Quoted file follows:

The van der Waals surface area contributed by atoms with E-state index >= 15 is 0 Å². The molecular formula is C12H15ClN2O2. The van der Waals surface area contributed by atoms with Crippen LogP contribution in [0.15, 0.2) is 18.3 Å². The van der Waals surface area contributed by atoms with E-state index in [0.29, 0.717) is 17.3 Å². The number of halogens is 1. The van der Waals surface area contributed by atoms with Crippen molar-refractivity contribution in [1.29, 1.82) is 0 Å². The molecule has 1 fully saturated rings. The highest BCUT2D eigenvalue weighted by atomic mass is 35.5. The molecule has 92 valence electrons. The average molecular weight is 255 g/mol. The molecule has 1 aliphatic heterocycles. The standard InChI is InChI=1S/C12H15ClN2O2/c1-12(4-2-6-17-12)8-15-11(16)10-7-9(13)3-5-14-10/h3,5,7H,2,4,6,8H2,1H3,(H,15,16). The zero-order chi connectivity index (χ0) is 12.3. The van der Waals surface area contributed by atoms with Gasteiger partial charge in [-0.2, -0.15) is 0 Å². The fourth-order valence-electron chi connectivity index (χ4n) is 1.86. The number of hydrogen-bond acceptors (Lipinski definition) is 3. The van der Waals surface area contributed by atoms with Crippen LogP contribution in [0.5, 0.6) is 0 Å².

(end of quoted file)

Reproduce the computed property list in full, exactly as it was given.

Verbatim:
The van der Waals surface area contributed by atoms with E-state index >= 15 is 0 Å². The molecular formula is C12H15ClN2O2. The van der Waals surface area contributed by atoms with Crippen LogP contribution in [0.15, 0.2) is 18.3 Å². The van der Waals surface area contributed by atoms with E-state index in [0.29, 0.717) is 17.3 Å². The number of halogens is 1. The van der Waals surface area contributed by atoms with Crippen molar-refractivity contribution in [1.29, 1.82) is 0 Å². The molecule has 1 fully saturated rings. The highest BCUT2D eigenvalue weighted by atomic mass is 35.5. The molecule has 92 valence electrons. The average molecular weight is 255 g/mol. The molecule has 1 aliphatic heterocycles. The standard InChI is InChI=1S/C12H15ClN2O2/c1-12(4-2-6-17-12)8-15-11(16)10-7-9(13)3-5-14-10/h3,5,7H,2,4,6,8H2,1H3,(H,15,16). The zero-order chi connectivity index (χ0) is 12.3. The van der Waals surface area contributed by atoms with Gasteiger partial charge in [-0.2, -0.15) is 0 Å². The fourth-order valence-electron chi connectivity index (χ4n) is 1.86. The number of hydrogen-bond acceptors (Lipinski definition) is 3. The van der Waals surface area contributed by atoms with Crippen LogP contribution in [0.5, 0.6) is 0 Å².